Alice in Wonderland

Year: 1951
Studio: Disney
Director: Clyde Geronimi/Wilfred Jackson/Hamilton Luske
Producer: Walt Disney
Writer: Lewis Carroll/Winston Hibler/Ted Sears/Bill Peet/Erdman Penner/Joe Rinaldi/Milt Banta/Bill Cottrell/Dick Kelsey

Once upon a time we were entertained enough with simple hand-drawn cel animation - we didn't need 3D, Imax, motion capture or the accompanying videogame.

But there's a more important reason this film is still remembered after half a century whereas the bumbling Tim Burton remake/sequel/abomination will be old hat before the kids even open the action figure packaging.

It wasn't about a studio wanting to stitch up an ecosystem of licensing deals, or a director trying to further galvanise the customised look that surrounds his cult of personality. I'm not suggesting it was such a sweet and innocent time and movie studios weren't just interested in making money, but the only tool at their disposal to do so was to tell an original story. It's the elemental aspect plenty of films today with their $300m budgets fail abysmally to include (Avatar, we're looking at you).

Disney already had a good story in Carroll's book about a young girl who enters a fantasy land not unlike Oz, so all the animators had to do was take the characters generations had dreamed about and give them life on screen. It was a tried and tested modus operandi of the studio, and it's no accident that the picture we still have of Alice from cultural consciousness is the doe-eyed blonde girl in the blue dress.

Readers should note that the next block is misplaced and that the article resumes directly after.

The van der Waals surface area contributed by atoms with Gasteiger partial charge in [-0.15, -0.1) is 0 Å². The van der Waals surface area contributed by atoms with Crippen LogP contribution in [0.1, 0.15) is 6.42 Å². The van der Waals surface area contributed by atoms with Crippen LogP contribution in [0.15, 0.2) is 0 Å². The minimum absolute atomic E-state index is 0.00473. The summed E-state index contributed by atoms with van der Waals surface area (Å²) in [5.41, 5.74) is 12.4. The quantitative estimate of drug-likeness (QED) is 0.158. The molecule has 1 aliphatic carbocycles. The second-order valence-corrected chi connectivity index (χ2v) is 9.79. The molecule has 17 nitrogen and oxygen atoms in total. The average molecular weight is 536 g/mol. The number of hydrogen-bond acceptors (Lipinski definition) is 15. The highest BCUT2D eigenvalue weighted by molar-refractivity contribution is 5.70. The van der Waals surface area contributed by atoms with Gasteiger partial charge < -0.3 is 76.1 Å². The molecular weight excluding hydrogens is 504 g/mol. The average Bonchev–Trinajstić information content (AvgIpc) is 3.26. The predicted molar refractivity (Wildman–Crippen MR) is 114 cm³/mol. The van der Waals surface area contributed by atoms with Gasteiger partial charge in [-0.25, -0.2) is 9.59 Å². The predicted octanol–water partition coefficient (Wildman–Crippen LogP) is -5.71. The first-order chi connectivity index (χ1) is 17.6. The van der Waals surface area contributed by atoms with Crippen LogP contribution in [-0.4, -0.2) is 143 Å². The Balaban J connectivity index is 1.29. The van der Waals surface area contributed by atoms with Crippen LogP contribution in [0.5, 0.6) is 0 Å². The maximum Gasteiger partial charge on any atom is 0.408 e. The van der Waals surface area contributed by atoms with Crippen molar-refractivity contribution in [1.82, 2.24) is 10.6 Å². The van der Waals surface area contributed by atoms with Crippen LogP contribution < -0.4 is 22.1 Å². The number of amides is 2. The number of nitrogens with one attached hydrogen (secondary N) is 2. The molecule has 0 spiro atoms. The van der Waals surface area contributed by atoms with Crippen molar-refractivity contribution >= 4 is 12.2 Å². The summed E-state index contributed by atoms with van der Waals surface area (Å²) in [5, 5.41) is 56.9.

There are probably as many people in the Western world who don't know the story as there are people who've never seen Star Wars, but if you're one, young English girl Alice follows a nattily-dressed white rabbit through the gardens of a country estate, wondering why he's muttering about being late.

When she follows him down a hole beside a tree, it's a portal to a fantastical world of creatures and legends and a cruel Queen who doesn't want Alice to return home. Disney followed their formula closely, infusing it with song and dance and making another of their many classics.

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